). Further, they might not even be faster in practice.
Most GPU scans (including the builtin one generated by the Futhark
compiler) use a workinefficient method for certain subcomputations,
because it makes better use of hardware resources. Anyway, let’s see
how fast our scan
is.
n  Builtin  scan 
Difference 

10³ 



10⁴ 



10⁵ 



10⁶ 



10⁷ 



10⁸ 



Ouch. Scan is one of those algorithms that require quite careful implementation, and ours is just too simple. Let’s move on.
Finishing up
So far we depend on intrinsics for map
and iota
, and have
scatter
, reduce_by_index
, partition
, stream_map
, and
stream_red
left to handle.
For scatter
, which is a kind of parallel inplace update of an
array, there’s an easy answer: it must be an intrinsic as well. There
is no efficient way to express it using a map
. It may be possible
to come up with some elaborate scheme where each element performs a
search for the value it’s supposed to be replaced with, but it would
be extremely inefficient.
partition
is a kind of generalised filter
, which can be
expressed with a combination of scan
and scatter
:
let filter 'a (p: a > bool) (as: []a): []a =
let keep = map (\a > if p a then 1 else 0) as
let offsets = scan (+) 0 keep
let num_to_keep = reduce (+) 0 keep
in if num_to_keep == 0
then []
else scatter (replicate num_to_keep as[0])
if k == 1 then i1 else 1)
(map (\(i, k) >
(zip offsets keep)) as
I won’t bother benchmarking this one, since it builds on scan
,
which performs atrociously. Similarly, reduce_by_index
is
implemented in the compiler with a sophisticated multiversioned
approach that leverages primitive atomics when possible, but it can
also be implemented by sorting
followed by a segmented reduction.
Both of these operations are nonintrinsic library functions that are
implemented in terms of map
, scan
, and scatter
.
Last up are stream_red
and stream_map
. These are fairly
subtle constructs that are used to expose optimisation opportunities
to the compiler. However, their
semantics are quite simple:
let stream_map 'a 'b [n] (f: (c: i64) > [c]a > [c]b) (as: [n]a): [n]b =
f n as
let stream_red 'a 'b [n] (op: b > b > b) (f: (c: i64) > [c]a > b) (as: [n]a): b =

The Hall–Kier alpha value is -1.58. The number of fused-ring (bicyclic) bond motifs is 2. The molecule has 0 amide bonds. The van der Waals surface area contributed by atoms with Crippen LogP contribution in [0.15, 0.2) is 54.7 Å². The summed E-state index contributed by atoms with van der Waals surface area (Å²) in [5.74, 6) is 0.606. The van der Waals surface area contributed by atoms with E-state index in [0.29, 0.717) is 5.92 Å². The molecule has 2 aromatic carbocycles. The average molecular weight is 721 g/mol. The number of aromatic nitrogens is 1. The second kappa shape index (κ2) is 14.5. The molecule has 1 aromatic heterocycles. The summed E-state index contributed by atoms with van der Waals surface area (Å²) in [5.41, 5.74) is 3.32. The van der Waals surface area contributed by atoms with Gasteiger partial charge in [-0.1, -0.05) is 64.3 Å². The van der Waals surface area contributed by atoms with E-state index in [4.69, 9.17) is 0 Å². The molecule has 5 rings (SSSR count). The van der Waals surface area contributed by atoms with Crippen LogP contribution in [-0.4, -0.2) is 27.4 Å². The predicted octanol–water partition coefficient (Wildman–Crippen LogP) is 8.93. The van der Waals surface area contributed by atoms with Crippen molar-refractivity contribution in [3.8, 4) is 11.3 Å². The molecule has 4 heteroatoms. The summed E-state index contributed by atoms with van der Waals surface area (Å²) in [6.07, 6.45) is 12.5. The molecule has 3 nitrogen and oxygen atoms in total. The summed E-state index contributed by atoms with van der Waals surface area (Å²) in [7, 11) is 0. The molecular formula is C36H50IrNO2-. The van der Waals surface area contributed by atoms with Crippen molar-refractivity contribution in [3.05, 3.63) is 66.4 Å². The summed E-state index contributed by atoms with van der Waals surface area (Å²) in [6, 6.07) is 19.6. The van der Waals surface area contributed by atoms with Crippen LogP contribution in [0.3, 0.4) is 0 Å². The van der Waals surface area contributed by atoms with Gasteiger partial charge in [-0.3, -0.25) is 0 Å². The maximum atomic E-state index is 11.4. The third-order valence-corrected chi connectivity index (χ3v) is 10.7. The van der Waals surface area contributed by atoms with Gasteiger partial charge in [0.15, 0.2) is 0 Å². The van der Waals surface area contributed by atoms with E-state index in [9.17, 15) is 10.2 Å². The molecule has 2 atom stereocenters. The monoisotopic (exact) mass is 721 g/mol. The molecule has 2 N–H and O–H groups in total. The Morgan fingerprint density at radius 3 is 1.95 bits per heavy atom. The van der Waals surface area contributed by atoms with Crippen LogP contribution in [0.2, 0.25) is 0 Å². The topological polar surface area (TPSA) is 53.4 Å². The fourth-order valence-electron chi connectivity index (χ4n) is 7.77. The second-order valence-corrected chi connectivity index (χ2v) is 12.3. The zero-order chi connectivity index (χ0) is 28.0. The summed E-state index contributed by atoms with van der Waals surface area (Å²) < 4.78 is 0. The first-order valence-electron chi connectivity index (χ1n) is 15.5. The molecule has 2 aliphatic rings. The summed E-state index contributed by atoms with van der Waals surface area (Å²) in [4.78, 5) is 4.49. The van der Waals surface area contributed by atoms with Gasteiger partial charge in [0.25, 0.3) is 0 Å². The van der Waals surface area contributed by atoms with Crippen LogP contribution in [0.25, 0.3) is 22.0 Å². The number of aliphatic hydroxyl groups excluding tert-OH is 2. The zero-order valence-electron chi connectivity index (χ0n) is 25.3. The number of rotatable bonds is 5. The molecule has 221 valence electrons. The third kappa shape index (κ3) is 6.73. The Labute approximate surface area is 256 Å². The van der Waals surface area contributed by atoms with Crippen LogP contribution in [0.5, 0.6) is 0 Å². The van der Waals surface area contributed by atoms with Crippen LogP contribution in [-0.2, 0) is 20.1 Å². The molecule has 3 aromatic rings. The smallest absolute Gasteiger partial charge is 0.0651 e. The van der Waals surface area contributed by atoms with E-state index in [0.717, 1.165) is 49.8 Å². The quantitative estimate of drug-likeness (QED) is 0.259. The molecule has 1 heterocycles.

f n as
But this is too simple  the point of these combinators is permitting
the perchunk function (f
) to be sequential (but more
workefficient), and exploiting parallelism by dividing the input into
parts, each of which is then processed by a thread. Thus, by merely
applying f
to the whole array, as above, we may end up with a
fully sequential program. A more reasonable approach is to reorganise
the input arrays into size1 chunks, and apply f
to each of these:
let stream_map 'a 'b (f: (c: i64) > [c]a > [c]b) (as: []a): []b =
1 > map (f 1) > flatten
as > unflatten (length as)
let stream_red 'a 'b (op: b > b > b) (f: (c: i64) > [c]a > b) (as: []a): b =
1 > map (f 1) > reduce op (f 0 []) as > unflatten (length as)
A good implementation, and what the compiler does, is more like our
reduce
: split the input into as many chunks as necessary to
saturate the hardware, and assign each chunk to a thread.
Trying it out
As a larger example, let’s try writing a simple dot product using these constructs:
let dotprod [n] (xs: [n]i32) (ys: [n]i32): i32 =
0 (map (\(x, y) > x*y) (zip xs ys)) reduce (+)
And running it on the RTX 2080 Ti for various values of n:
n  With builtins  With ours  Difference 

10³ 



10⁴ 



10⁵ 



10⁶ 



10⁷ 



10⁸ 



For n=10⁸, the dotprod
using intrinsic reduce
is almost
twice as fast, but we saw earlier that our reduce
is only 10%
slower. What’s going on? The explanation is that the compiler deeply
understands the intrinsic reduce
, and is able to fuse the
map
with it, such that the array produced by map
is never
actually manifested in memory. In this program, and many others, the
bottleneck is how fast we can move bytes in and out of memory, so
avoiding unnecessary intermediate arrays has a major impact on
performance. This fusion does not take place with our homemade
reduce
.
Conclusions
Like many languages, Futhark has a good number of intrinsic functions
that are specially known to the compiler. However, as we have seen
above, most of these can be expressed in fairly simple Futhark code
using only three core primitives (map
, iota
, and
scatter
). Performance does suffer for nontrivial programs,
because the compiler will not understand the algebraic structure of
the custom functions, and so will not perform important structural
optimisations.
In summary: use the builtin functions whenever possible; don’t try to
outrun reduce
(unless you are really clever, and if you do, please
tell me how!)
If you wish to look at the full code, it is here: miniprelude.fut, minipreludebenchmark.fut.